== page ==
Over the life course, membership of a sexual minority group is clearly associated with mental health problems of depression, anxiety and suicidal ideation regardless of the age when same-sex attraction, behaviour, identity or fantasy is expressed.
The extent to which exposure to childhood sexual and physical abuse increases the risk of psychotic experiences in adulthood is currently unclear.
To examine the relationship between childhood sexual and physical abuse and psychotic experiences in adulthood taking into account potential confounding and time-dynamic covariate factors.
Data were from a cohort of 1265 participants studied from birth to 35 years. At ages 18 and 21, cohort members were questioned about childhood sexual and physical abuse. At ages 30 and 35, they were questioned about psychotic experiences (symptoms of abnormal thought and perception). Generalised estimating equation models investigated covariation of the association between abuse exposure and psychotic experiences including potential confounding factors in childhood (socioeconomic disadvantage, adverse family functioning) and time-dynamic covariate factors (mental health, substance use and life stress).
Data were available for 962 participants; 6.3% had been exposed to severe sexual abuse and 6.4% to severe physical abuse in childhood. After adjustment for confounding and time-dynamic covariate factors, those exposed to severe sexual abuse had rates of abnormal thought and abnormal perception symptoms that were 2.25 and 4.08 times higher, respectively than the ‘no exposure’ group. There were no significant associations between exposure to severe physical abuse and psychotic experiences.
Findings indicate that exposure to severe childhood sexual (but not physical) abuse is independently associated with an increased risk of psychotic experiences in adulthood (particularly symptoms of abnormal perception) and this association could not be fully accounted for by confounding or time-dynamic covariate factors.
Studies involving clinically recruited samples show that genetic liability to schizophrenia overlaps with that for several psychiatric disorders including bipolar disorder, major depression and, in a population study, anxiety disorder and negative symptoms in adolescence.
We examined whether, at a population level, association between schizophrenia liability and anxiety disorders continues into adulthood, for specific anxiety disorders and as a group. We explored in an epidemiologically based cohort the nature of adult psychopathology sharing liability to schizophrenia.
Schizophrenia polygenic risk scores (PRSs) were calculated for 590 European-descent individuals from the Christchurch Health and Development Study. Logistic regression was used to examine associations between schizophrenia PRS and four anxiety disorders (social phobia, specific phobia, panic disorder and generalised anxiety disorder), schizophrenia/schizophreniform disorder, manic/hypomanic episode, alcohol dependence, major depression, and – using linear regression – total number of anxiety disorders. A novel population-level association with hypomania was tested in a UK birth cohort (Avon Longitudinal Study of Parents and Children).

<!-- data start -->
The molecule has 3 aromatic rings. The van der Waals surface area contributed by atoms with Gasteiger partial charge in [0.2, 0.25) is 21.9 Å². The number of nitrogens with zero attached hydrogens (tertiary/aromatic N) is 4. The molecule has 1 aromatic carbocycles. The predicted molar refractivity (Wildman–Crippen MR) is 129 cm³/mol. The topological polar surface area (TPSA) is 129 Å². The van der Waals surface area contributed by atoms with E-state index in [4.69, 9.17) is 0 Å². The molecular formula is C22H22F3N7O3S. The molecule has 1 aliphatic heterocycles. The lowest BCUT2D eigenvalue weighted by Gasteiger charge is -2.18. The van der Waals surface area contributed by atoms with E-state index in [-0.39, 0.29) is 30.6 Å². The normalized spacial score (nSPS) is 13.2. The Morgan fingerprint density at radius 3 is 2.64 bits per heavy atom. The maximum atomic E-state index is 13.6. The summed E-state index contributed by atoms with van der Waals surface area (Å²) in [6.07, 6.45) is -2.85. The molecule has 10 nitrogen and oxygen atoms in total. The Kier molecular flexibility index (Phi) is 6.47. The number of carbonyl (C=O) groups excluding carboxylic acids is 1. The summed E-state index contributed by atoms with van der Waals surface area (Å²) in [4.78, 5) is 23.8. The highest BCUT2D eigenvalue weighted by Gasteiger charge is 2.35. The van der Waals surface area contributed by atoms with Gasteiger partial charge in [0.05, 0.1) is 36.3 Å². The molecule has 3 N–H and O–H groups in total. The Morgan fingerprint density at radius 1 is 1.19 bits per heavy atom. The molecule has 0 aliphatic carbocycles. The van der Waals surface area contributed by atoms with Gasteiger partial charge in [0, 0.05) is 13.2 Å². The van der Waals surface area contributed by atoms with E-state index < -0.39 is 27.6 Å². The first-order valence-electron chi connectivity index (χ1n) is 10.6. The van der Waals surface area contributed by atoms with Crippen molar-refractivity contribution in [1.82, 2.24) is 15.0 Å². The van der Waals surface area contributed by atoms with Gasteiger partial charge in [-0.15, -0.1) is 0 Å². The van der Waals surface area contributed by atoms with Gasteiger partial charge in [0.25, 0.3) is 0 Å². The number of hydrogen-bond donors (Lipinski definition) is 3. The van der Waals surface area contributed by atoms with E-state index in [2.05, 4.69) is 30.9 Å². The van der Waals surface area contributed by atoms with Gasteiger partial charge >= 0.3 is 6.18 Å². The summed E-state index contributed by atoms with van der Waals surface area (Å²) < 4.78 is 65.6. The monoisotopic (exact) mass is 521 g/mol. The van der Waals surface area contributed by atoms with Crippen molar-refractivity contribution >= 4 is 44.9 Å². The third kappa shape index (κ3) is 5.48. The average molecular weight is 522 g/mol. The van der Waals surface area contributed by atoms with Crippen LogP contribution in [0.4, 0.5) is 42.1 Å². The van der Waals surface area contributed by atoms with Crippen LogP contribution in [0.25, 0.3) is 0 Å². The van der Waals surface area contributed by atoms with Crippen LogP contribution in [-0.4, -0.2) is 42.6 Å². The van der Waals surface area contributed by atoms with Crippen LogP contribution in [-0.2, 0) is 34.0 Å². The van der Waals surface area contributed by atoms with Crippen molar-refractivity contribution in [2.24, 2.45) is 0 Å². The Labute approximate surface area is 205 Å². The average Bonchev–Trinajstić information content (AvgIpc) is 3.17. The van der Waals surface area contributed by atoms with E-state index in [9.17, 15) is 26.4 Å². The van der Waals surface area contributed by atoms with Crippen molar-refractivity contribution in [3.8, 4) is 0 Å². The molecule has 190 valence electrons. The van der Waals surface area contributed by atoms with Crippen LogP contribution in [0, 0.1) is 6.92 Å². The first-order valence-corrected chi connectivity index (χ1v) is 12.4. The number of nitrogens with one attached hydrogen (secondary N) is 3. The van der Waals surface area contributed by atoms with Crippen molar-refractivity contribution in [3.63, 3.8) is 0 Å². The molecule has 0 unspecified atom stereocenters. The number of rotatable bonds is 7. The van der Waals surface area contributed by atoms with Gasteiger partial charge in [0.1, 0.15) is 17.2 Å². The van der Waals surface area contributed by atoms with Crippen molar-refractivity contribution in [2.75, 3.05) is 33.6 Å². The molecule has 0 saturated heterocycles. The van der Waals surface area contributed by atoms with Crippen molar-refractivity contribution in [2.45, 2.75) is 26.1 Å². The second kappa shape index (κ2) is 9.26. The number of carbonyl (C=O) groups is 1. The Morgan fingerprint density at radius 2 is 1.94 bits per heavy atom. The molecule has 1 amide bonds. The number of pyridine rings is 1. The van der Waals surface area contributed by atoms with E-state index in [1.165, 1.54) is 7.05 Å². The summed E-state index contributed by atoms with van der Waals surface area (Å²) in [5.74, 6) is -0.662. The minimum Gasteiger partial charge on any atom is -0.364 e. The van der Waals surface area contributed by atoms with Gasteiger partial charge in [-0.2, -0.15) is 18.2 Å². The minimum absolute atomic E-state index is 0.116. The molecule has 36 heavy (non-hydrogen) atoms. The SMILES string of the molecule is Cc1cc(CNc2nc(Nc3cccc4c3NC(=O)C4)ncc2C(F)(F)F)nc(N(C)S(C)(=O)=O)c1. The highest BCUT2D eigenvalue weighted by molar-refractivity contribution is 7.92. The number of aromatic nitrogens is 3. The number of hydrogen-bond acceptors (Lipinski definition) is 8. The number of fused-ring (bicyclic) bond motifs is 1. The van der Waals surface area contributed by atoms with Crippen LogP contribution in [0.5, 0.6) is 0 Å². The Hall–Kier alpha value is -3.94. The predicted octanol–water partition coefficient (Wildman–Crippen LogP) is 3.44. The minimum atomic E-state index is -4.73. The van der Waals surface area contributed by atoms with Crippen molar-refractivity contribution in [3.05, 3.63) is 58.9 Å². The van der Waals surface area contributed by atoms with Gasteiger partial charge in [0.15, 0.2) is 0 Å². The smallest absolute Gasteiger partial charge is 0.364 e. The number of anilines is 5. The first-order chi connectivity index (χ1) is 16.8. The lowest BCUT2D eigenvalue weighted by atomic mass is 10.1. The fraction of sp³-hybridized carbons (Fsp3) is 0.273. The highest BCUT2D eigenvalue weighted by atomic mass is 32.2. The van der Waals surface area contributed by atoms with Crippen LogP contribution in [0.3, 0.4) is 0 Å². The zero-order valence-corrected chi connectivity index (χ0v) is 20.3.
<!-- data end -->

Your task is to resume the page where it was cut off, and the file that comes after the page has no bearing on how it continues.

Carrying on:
Schizophrenia PRS was associated with total number of anxiety disorders and with generalised anxiety disorder and panic disorder. We show a novel population-level association between schizophrenia PRS and manic/hypomanic episode.
The relationship between schizophrenia liability and anxiety disorders is not restricted to psychopathology in adolescence but is present in adulthood and specifically linked to generalised anxiety disorder and panic disorder. We suggest that the association between schizophrenia liability and hypomanic/manic episodes found in clinical samples may not be due to bias.
Natural disasters are increasing in frequency and severity. They cause widespread hardship and are associated with detrimental effects on mental health.
Our aim is to provide the best estimate of the effects of natural disasters on mental health through a systematic review and meta-analysis of the rates of psychological distress and psychiatric disorder after natural disasters.
This systematic review and meta-analysis is limited to studies that met predetermined quality criteria. We required included studies to make comparisons with pre-disaster or non-disaster exposed controls, and sample representative populations. Key studies were identified through a comprehensive search of PubMed, EMBASE and PsycINFO from 1980 to 3 March 2017. Random effects meta-analyses were performed for studies that reported key outcomes with appropriate statistics.
Forty-one studies were identified by the literature search, of which 27 contributed to the meta-analyses. Continuous measures of psychological distress were increased after natural disasters (combined standardised mean difference 0.63, 95% CI 0.27–0.98, P = 0.005). Psychiatric disorders were also increased (combined odds ratio 1.84, 95% CI 1.43–2.38, P < 0.001). Rates of post-traumatic stress disorder and depression were significantly increased after disasters. Findings for anxiety and alcohol misuse/dependence were not significant. High rates of heterogeneity suggest that disaster-specific factors and, to a lesser degree, methodological factors contribute to the variance between studies.